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LOCAL AND GENERAL.

The Weather—At the Domain observatory yesterday morning 5g degrees of frost were registered, while this morning the instruments recorded 3 degrees. The most severe frost experienced this season was on the night of April 22nd, when 7 degrees wer recorded. Top Dressing —- The curator of the Domain is making good progress iv top dressing several portions of the ground. A quantity of suitable soil is being procured from the Domain paddocks. When completed the work will add much to the beauty and appearance of the grounds. Alleged Sheep Stealing.-~lii regard to allegations of sheep stealing m a oertain part of Canterbury, one farmer was reported to have had twenty five sheep stolen, another fifty, and a third seventy five. It now appears that the first farmer had tweuty five sheep less delivered m a purchase than he expected. The second farmer has found hia sh9ep m a neighbour's field, and the third, after counting his sheep carefully, finds them a full tally. Waikato Land Saltcs. —Mr Thomas Stone's Woodland estate near Hamilton, of 17000 acres, stock and plant has been sold, Mr C. B. Buxton, of Palmerston North, taking 10,000 acres and the balance, with the homestead, being taken by two Wanganui investors. The price paid was a considerable advance on that given by Mr Stone two years ago, and constitutes the largest sale whioh has taken place m the Waitato for some years. Several other large properties are expocted to change hands shortly. Newlands Post Office—As none of the residents of Newlanda are prepared to accept the responsibilities of local postmaster, a position that has been rendered vacant by the removal of Mrs Margetts, who has filled the position for some years past, it has been decided to close the office. It may be said that the remuneration paid by the Government is not commensurate with the work demanded. At Newlands several of the residents are somewhat indignant that the office should be closed, one remarking to a representative of this paper that "things are getting to a pretty pitch. First our church is sold, then the Government removed the school, and the last outrage is the closing of the Post Office."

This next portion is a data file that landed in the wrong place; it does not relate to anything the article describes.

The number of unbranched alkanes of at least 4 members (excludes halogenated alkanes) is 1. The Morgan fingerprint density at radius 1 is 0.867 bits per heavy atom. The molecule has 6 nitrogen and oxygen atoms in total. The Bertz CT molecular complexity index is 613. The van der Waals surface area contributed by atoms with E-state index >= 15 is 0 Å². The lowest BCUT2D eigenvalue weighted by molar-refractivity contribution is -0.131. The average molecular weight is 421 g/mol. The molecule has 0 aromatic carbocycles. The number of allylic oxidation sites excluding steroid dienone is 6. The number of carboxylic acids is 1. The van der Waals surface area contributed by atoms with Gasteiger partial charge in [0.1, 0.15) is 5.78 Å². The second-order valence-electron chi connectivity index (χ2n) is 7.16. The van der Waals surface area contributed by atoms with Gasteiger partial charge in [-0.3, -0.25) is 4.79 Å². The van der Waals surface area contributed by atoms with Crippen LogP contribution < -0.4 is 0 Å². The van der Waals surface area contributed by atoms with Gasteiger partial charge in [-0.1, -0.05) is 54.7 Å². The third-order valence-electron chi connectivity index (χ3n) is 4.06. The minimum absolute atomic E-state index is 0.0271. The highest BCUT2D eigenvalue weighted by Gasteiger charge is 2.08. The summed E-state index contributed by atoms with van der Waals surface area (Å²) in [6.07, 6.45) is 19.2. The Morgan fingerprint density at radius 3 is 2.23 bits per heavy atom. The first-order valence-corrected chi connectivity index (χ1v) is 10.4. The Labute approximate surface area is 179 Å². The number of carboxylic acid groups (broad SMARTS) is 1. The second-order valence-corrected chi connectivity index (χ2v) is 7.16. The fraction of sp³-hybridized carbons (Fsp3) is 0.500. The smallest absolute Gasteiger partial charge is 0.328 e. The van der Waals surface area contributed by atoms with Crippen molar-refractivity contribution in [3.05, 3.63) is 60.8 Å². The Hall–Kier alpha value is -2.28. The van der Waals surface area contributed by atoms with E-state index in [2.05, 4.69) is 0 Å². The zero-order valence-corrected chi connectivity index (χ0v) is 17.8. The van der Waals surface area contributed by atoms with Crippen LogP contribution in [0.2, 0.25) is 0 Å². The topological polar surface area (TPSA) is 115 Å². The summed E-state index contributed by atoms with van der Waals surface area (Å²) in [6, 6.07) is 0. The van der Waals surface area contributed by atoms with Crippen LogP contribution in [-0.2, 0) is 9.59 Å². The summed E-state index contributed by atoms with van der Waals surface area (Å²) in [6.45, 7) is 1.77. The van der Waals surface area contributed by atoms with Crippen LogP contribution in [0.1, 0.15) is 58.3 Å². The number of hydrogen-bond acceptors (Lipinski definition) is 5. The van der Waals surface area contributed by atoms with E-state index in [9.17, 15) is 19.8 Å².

State Control.—ln criticising the system of State control at the meeting of the Tioiaru Presbytery yesterday the Rev A. S. Morrison remarked that it was a pesuliar thing that the Governments that had instituted State control always seemed to think it necessary to attach coffee houses and similar institutions to their ho!els. This eeemed to him like tying a tin can to a mad dog's tail. The rattling of the cau was evidently to amuse people while the dog was biting them. The Freezing Industry.—The "Marlborough Express" learns that supplie'siof fat stock are falling off very much at th 6 Ticton Freezing Works, and that m consequence it is intended to close the works at a very early dute. "Itcan hardly be supposed" (remarks that paper) ("that the farmers are studying their interests m neglecting their opportunities for establishing the freezing industry on a permanent basis, and we should not be at all surprised to find that if the Freezing Company do not get any more support' they will be compelled to close up the works until such time as they can get larger quantities of fatbtock." An Up-to-Date Cycle Mechanic.— Cyclists will be pleased to learn that there is now a thorough cycle mechanic m Ashburton. R. D. Johnston, of Burnett Street, has now engaged Mr W. B. Johnstone, late of the Anglo N.Z. Cycle Co., Christohurcb, who has had 15 years' experience of building rind repairing bicycles.

Weather Fouboast. — Captain Edwin | wirea:—-Moderate to strong wind? from between south and east and north-east, glass rise; probably very cold night. Very Stylish Tailoring at Popular * Prices.—On Saturday next, 27fch inst., Mr Bowles, well known aa a representative of Stranga's great tailoring business at Christ\.'buroh, will be once more m Ashburton, and may be consumed at Strange' 6 Agency, Burnett Street (G. b. Sandrey's), between 2 and 830 p.m. Ou this occasion Mr Rowles will exhibit the lataifc ideas m Autumn and "Winter Suitings. These nre most attraofcive. 5 293